Shotgun Home Tour 2019

March 20th, 2019

Shotgun houses were brought to the United States in the 18th and 19th century, as islanders in Haiti and the West Indies started settling in New Orleans, bringing this African architectural style with them. It spread northward from there, and while homes of this type are still most frequently found throughout the South, they can also be found in apartment form in major northern cities like New York and Chicago (where they're usually called "railroad apartments" because their long, narrow layout is the size and shape of a railroad car).

A shotgun homes' layout consists of one room right after another, the front door opens into a living room, leading to a kitchen then onto bedrooms & bathrooms. The idea of having all rooms in line would be that you could open the windows in the front and the breeze would travel through to the back of the house. 

Preservation Resource Center is holding a Shotgun Home Tour this weekend, March 23 - 24 where you can tour seven Uptown residences to see the livability & versatility of the shotgun style. Spot Bevolo lighting on three of the homes on the tour! 

During a recent renovation that peeled back the layers of their Arts & Crafts double shotgun, the Saik family discovered original bargeboard and beadboard that indicated the house was likely older than its early 20th-century facade suggests.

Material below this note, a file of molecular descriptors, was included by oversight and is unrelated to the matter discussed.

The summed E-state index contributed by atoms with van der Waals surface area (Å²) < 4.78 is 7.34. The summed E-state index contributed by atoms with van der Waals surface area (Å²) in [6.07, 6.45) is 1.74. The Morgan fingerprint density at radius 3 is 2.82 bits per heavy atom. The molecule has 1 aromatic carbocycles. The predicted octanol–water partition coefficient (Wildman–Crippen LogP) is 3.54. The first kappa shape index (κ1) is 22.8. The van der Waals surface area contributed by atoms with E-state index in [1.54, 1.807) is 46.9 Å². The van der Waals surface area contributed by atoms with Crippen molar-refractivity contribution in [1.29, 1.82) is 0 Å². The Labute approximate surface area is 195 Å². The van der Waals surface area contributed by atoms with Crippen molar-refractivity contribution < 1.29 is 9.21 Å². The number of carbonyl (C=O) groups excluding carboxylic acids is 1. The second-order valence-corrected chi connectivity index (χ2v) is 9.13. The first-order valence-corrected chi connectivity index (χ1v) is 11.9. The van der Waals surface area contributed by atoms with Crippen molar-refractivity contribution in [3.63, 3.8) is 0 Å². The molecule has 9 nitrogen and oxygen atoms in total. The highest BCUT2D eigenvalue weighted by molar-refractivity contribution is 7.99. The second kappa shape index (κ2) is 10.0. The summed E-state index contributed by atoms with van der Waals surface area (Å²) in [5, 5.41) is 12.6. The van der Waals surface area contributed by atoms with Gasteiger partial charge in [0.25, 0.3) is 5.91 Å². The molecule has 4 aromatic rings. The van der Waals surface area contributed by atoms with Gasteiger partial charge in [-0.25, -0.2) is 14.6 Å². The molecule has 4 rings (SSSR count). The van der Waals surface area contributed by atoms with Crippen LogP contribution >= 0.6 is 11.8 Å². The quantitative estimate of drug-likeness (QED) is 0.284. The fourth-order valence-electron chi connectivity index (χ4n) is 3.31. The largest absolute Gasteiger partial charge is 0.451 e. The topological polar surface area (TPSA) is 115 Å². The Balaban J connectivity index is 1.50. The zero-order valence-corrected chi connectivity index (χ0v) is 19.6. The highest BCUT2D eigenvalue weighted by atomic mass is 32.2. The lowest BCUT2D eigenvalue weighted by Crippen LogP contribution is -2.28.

Featured Lantern: French Quarter Original Bracket

Two favorite original elements were kept: the ornate arched panel front door and the oval transom window above it. The French Quarter Yoke gas lantern complements the entry nicely without blocking the beautiful transom window, but rather enhancing it. 

Featured Lantern: French Quarter Yoke

Because the Watsons are only the second owners of the 1917 house, much of its original elements are intact. Among them are the hardwood floors and transoms, the glass front doors, the picket-design stained glass transoms along the front facade and in the hipped roofs dormer, and the fireplaces' mantels, tile surrounds, and richly detailed brass hearth covers.

Featured Lighting: Vintage Crystal Teardrop Pendant

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